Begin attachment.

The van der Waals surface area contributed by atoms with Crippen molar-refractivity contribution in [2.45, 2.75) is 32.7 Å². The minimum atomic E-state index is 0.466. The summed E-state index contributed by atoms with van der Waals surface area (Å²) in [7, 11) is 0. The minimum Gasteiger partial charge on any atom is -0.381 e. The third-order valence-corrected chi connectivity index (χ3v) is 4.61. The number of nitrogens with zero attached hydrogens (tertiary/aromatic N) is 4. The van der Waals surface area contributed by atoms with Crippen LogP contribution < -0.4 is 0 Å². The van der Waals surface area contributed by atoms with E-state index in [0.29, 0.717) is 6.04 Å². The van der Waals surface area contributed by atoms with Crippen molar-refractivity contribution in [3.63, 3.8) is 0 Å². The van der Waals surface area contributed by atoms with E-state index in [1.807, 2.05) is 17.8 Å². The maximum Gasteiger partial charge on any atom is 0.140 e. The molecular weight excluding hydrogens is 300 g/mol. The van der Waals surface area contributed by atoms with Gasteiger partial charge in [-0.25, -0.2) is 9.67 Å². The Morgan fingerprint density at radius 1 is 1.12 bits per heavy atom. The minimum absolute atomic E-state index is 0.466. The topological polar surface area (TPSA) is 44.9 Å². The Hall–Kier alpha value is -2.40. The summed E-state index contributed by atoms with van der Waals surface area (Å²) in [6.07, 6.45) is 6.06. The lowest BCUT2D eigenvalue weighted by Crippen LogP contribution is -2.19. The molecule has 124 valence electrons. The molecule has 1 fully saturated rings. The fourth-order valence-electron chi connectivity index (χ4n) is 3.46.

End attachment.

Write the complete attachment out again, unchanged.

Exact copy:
The van der Waals surface area contributed by atoms with Crippen molar-refractivity contribution in [2.45, 2.75) is 32.7 Å². The minimum atomic E-state index is 0.466. The summed E-state index contributed by atoms with van der Waals surface area (Å²) in [7, 11) is 0. The minimum Gasteiger partial charge on any atom is -0.381 e. The third-order valence-corrected chi connectivity index (χ3v) is 4.61. The number of nitrogens with zero attached hydrogens (tertiary/aromatic N) is 4. The van der Waals surface area contributed by atoms with Crippen LogP contribution < -0.4 is 0 Å². The van der Waals surface area contributed by atoms with E-state index in [0.29, 0.717) is 6.04 Å². The van der Waals surface area contributed by atoms with Crippen molar-refractivity contribution in [3.63, 3.8) is 0 Å². The van der Waals surface area contributed by atoms with E-state index in [1.807, 2.05) is 17.8 Å². The maximum Gasteiger partial charge on any atom is 0.140 e. The molecular weight excluding hydrogens is 300 g/mol. The van der Waals surface area contributed by atoms with Gasteiger partial charge in [-0.25, -0.2) is 9.67 Å². The Morgan fingerprint density at radius 1 is 1.12 bits per heavy atom. The minimum absolute atomic E-state index is 0.466. The topological polar surface area (TPSA) is 44.9 Å². The Hall–Kier alpha value is -2.40. The summed E-state index contributed by atoms with van der Waals surface area (Å²) in [6.07, 6.45) is 6.06. The lowest BCUT2D eigenvalue weighted by Crippen LogP contribution is -2.19. The molecule has 124 valence electrons. The molecule has 1 fully saturated rings. The fourth-order valence-electron chi connectivity index (χ4n) is 3.46.